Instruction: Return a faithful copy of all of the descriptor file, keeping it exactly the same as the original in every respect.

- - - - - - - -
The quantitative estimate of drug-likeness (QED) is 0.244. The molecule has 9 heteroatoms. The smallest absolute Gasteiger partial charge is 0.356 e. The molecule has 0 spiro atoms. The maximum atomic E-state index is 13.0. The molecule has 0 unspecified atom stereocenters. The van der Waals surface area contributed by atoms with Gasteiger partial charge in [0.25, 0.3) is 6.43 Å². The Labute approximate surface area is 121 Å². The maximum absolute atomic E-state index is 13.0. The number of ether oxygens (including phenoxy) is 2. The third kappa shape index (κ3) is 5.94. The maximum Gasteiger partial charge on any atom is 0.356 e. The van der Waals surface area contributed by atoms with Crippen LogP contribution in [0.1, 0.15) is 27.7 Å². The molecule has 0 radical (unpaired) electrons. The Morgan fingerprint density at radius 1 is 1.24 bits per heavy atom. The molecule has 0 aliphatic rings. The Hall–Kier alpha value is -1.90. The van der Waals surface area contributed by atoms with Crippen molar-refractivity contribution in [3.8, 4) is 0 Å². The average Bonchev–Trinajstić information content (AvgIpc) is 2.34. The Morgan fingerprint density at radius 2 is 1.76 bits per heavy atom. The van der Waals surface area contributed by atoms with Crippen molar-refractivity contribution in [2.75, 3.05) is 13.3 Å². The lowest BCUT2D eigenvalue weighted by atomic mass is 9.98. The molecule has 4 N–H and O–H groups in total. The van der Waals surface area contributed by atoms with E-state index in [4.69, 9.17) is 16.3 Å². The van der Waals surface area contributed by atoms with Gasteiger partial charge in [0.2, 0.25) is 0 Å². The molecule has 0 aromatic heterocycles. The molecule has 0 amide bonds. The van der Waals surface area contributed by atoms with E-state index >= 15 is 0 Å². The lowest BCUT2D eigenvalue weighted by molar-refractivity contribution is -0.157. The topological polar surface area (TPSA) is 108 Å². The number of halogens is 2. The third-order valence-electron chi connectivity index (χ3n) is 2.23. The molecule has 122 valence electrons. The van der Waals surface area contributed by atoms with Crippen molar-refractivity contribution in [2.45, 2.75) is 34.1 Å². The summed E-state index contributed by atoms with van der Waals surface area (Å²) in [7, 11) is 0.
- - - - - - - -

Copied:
The quantitative estimate of drug-likeness (QED) is 0.244. The molecule has 9 heteroatoms. The smallest absolute Gasteiger partial charge is 0.356 e. The molecule has 0 spiro atoms. The maximum atomic E-state index is 13.0. The molecule has 0 unspecified atom stereocenters. The van der Waals surface area contributed by atoms with Gasteiger partial charge in [0.25, 0.3) is 6.43 Å². The Labute approximate surface area is 121 Å². The maximum absolute atomic E-state index is 13.0. The number of ether oxygens (including phenoxy) is 2. The third kappa shape index (κ3) is 5.94. The maximum Gasteiger partial charge on any atom is 0.356 e. The van der Waals surface area contributed by atoms with Crippen LogP contribution in [0.1, 0.15) is 27.7 Å². The molecule has 0 radical (unpaired) electrons. The Morgan fingerprint density at radius 1 is 1.24 bits per heavy atom. The molecule has 0 aliphatic rings. The Hall–Kier alpha value is -1.90. The van der Waals surface area contributed by atoms with Crippen molar-refractivity contribution in [3.8, 4) is 0 Å². The average Bonchev–Trinajstić information content (AvgIpc) is 2.34. The Morgan fingerprint density at radius 2 is 1.76 bits per heavy atom. The van der Waals surface area contributed by atoms with Crippen molar-refractivity contribution in [2.75, 3.05) is 13.3 Å². The lowest BCUT2D eigenvalue weighted by atomic mass is 9.98. The molecule has 4 N–H and O–H groups in total. The van der Waals surface area contributed by atoms with E-state index in [4.69, 9.17) is 16.3 Å². The van der Waals surface area contributed by atoms with Gasteiger partial charge in [0.2, 0.25) is 0 Å². The molecule has 0 aromatic heterocycles. The molecule has 0 amide bonds. The van der Waals surface area contributed by atoms with E-state index >= 15 is 0 Å². The lowest BCUT2D eigenvalue weighted by molar-refractivity contribution is -0.157. The topological polar surface area (TPSA) is 108 Å². The number of halogens is 2. The third-order valence-electron chi connectivity index (χ3n) is 2.23. The molecule has 122 valence electrons. The van der Waals surface area contributed by atoms with Crippen molar-refractivity contribution in [2.45, 2.75) is 34.1 Å². The summed E-state index contributed by atoms with van der Waals surface area (Å²) in [7, 11) is 0.